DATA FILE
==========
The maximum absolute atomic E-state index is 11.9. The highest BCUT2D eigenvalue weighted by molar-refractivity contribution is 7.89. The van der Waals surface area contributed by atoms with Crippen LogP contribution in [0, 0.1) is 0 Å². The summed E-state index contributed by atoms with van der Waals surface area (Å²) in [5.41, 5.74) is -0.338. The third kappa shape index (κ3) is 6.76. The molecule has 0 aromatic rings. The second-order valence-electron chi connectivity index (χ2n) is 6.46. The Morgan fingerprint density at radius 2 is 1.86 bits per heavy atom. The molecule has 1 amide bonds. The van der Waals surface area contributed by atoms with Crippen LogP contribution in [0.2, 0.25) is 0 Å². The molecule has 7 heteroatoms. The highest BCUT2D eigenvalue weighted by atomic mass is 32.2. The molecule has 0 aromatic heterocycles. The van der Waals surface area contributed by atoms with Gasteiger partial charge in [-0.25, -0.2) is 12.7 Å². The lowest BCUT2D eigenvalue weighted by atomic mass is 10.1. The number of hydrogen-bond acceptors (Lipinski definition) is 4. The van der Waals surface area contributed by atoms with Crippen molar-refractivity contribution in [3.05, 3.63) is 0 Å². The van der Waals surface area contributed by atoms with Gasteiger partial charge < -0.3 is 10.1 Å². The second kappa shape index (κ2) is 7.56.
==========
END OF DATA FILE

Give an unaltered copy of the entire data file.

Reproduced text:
The maximum absolute atomic E-state index is 11.9. The highest BCUT2D eigenvalue weighted by molar-refractivity contribution is 7.89. The van der Waals surface area contributed by atoms with Crippen LogP contribution in [0, 0.1) is 0 Å². The summed E-state index contributed by atoms with van der Waals surface area (Å²) in [5.41, 5.74) is -0.338. The third kappa shape index (κ3) is 6.76. The molecule has 0 aromatic rings. The second-order valence-electron chi connectivity index (χ2n) is 6.46. The Morgan fingerprint density at radius 2 is 1.86 bits per heavy atom. The molecule has 1 amide bonds. The van der Waals surface area contributed by atoms with Crippen LogP contribution in [0.2, 0.25) is 0 Å². The molecule has 7 heteroatoms. The highest BCUT2D eigenvalue weighted by atomic mass is 32.2. The molecule has 0 aromatic heterocycles. The van der Waals surface area contributed by atoms with Gasteiger partial charge in [-0.25, -0.2) is 12.7 Å². The lowest BCUT2D eigenvalue weighted by atomic mass is 10.1. The number of hydrogen-bond acceptors (Lipinski definition) is 4. The van der Waals surface area contributed by atoms with Crippen molar-refractivity contribution in [3.05, 3.63) is 0 Å². The van der Waals surface area contributed by atoms with Gasteiger partial charge < -0.3 is 10.1 Å². The second kappa shape index (κ2) is 7.56.